anyway- i feel like race-issues-fueled anger as you’re expressing here and as i feel pretty often is really important, but then i can’t figure out where it fits into the whole scheme of .. .well… capitalism i guess. and economics. if i’m in an economically privileged position and east asian immigrants do well at such a higher rate than african americans or native americans then what does, for example, me shouting about other people’s racism towards me do in the larger scheme of things? It seems like a dangerous thing to focus on for its ability to conceal what some call asian americans’ complicity in white-centric power structures, and their enthusiastic participation in the fucked up thing that is capitalism(i obviously can’t speak for all of us, but i’m thinking of asian american students at cal who flock to business school, asam computer scientists who flock to silicon valley and gentrify the shit out of it, even my own parents who seem to enjoy spending money on pointless shit so much…). but of course it’s not a competition about whoever’s more oppressed getting to talk over the other, and this shit still needs to be talked about… I just feel like i can’t see the ultimate end goal with the way things are, and i want to figure out a more effective way to confront this thing that is real and important and needs to be confronted. the feeling of pointlessness as things are might be tied to why websites like http://www.mochimag.com and audreymagazine.com and http://www.angryasianman.com/ often seem to ring so hollow and pointless- because what’s the real thrust behind them? Is being “asian” enough reason to be the subject of a story on these sites, and why, when “asian” is such a vague term anyway? obviously there’s a specificity to the experience that you and i both know. but in a lot of ways that specificity seems to be determined by white ppl. like, the certain types of names that people who look a certain way get called. why does something externally imposed on us become a criterion that people want to perpetuate, which these websites kind of sort of are? i mean isn’t “Asian” just a more polite term for oriental, with basically the same meaning? why do we keep using this term then?

    yeah sorry this is so long and off-topic to your experiences… also, i’m not saying i’m right about any of this i’m just babbling/thinking through typing.

    and i’m so god damn sorry you (and all of us) have to deal with this shit.

    • HOLY SHIT, I literally wrote this entire thing with you in mind and was even going to like, FB it to you and ask for your opinions on it… this only cements my feeling that we have to work together…

      I was wondering where to fit all of this socially-directed anger within the context of global social movements and within the global capitalist framing, but maybe it’s because I’ve been studying macroeconomics all day (ha. ha. ha.) that I just couldn’t figure out, as you said, where to begin tackling the idea of the “model minority” socioeconomic status that a lot of East Asians/-Americans perpetuate. And I’ve been grappling with the idea of race/ethnic distinctions in general… but again, haven’t come up with an exact idea of why everything both feels and is so shitty on an intrinsic level.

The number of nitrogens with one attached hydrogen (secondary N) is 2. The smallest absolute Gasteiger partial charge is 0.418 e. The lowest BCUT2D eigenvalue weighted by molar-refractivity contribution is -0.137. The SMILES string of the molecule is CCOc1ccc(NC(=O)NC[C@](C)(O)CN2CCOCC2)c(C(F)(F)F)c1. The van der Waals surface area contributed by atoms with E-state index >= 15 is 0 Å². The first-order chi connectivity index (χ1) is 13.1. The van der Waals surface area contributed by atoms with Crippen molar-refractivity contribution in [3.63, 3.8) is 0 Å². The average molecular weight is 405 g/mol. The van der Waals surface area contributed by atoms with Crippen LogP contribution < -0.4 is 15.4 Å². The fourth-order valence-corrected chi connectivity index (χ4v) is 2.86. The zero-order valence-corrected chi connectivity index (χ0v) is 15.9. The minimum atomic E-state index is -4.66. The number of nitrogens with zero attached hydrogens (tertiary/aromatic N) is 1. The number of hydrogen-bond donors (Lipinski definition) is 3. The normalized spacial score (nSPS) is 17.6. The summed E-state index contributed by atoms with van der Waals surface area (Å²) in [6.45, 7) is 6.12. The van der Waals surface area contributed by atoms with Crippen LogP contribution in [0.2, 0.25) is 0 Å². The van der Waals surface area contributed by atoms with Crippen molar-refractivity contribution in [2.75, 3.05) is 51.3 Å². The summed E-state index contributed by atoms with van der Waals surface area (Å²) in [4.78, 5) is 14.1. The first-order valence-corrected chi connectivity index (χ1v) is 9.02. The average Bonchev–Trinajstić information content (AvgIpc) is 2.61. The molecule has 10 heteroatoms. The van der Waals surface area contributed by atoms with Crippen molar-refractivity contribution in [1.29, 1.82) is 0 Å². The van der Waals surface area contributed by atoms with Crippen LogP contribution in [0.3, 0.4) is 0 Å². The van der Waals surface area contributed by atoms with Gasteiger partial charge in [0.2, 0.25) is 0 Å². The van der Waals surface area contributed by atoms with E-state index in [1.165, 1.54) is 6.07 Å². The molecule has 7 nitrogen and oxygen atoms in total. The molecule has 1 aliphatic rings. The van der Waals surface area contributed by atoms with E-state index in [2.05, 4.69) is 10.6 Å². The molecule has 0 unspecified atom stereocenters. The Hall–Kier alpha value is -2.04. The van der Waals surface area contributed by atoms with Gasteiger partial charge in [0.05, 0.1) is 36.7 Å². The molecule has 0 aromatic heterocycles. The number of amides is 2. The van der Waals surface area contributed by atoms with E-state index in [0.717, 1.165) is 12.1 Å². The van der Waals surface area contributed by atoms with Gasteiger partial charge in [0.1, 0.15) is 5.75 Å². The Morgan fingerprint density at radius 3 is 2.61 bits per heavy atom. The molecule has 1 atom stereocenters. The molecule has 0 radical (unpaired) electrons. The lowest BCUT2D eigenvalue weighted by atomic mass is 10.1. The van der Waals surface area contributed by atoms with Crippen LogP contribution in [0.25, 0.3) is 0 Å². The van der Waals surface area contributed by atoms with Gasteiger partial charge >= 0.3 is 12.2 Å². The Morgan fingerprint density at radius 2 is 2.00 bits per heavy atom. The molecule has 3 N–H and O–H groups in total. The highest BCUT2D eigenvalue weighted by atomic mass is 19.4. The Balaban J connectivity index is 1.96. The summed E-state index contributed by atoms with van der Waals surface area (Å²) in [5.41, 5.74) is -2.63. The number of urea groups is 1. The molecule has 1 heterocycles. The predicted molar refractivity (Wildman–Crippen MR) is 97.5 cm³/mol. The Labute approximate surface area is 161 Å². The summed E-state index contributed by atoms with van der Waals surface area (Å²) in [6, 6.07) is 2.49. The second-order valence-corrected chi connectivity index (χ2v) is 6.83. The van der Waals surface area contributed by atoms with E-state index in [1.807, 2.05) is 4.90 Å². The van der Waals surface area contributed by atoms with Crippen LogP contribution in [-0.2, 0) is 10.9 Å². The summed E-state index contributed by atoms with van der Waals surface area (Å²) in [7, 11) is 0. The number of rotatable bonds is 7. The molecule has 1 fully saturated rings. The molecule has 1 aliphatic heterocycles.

It’s like, by defining or partitioning yourself into anything, you’re immediately creating an exclusive space, when what you’re *supposedly* working for is a cross-boundary dialogue of understanding and acceptance? And if the supposed hope/goal/end game is to extinguish the notion of exclusivities granted to certain pedestaled identities, doesn’t that play against it? But I guess my own instinct has changed in that now, if people sling shit at me because of my existing identities, I dig my heels in and say, “Yeah, this is who I am,” because the notion of giving out makes me sick.

      I don’t really know either. Just… it’s so easy to talk about theory applied to fictional situations but then when it comes into play with real life, I find myself holding back, and I don’t know where exactly that self-silencing mechanism comes from but it just… it tires me. And I just keep seeing these kinds of arguments play over and over again, and I don’t think there’s any one right way to come at it but there are some ways that feel so, so wrong. So yeah, even though the Asian distinction comes with a shit-ton of baggage, and even though it’s difficult to talk about cultural and racial distinctions without coming off as ignorant in every other way, and I know that I’ve been complicit before and will definitely be complicit in upholding these same structures again… there’s still a distinction between existing as that model minority figure and pushing back when I can, as I can. Like, there’s so much that I do enjoy about living now, in this time, in America, and it’s not as though I want to opt out and live in some pancultural commune — but I want people to recognize that not talking shit isn’t the same thing as understanding and pushing back against why things are shit.

      Following Suey Park has showed me what I don’t have the guts to say, but also just how hard people push back against any sort of, not even radical, but oppositional and confrontational activism. And while yeah, sometimes it’s like “Whoa, hold up”… no. It’s sometimes difficult to follow what she’s saying, and sometimes she directs her energy toward directions that I personally don’t think are the most fruitful, but she and others like her dedicate themselves to this, to defining an “us” and calling out the “them,” and the process is rough but that just shows what’s working against her.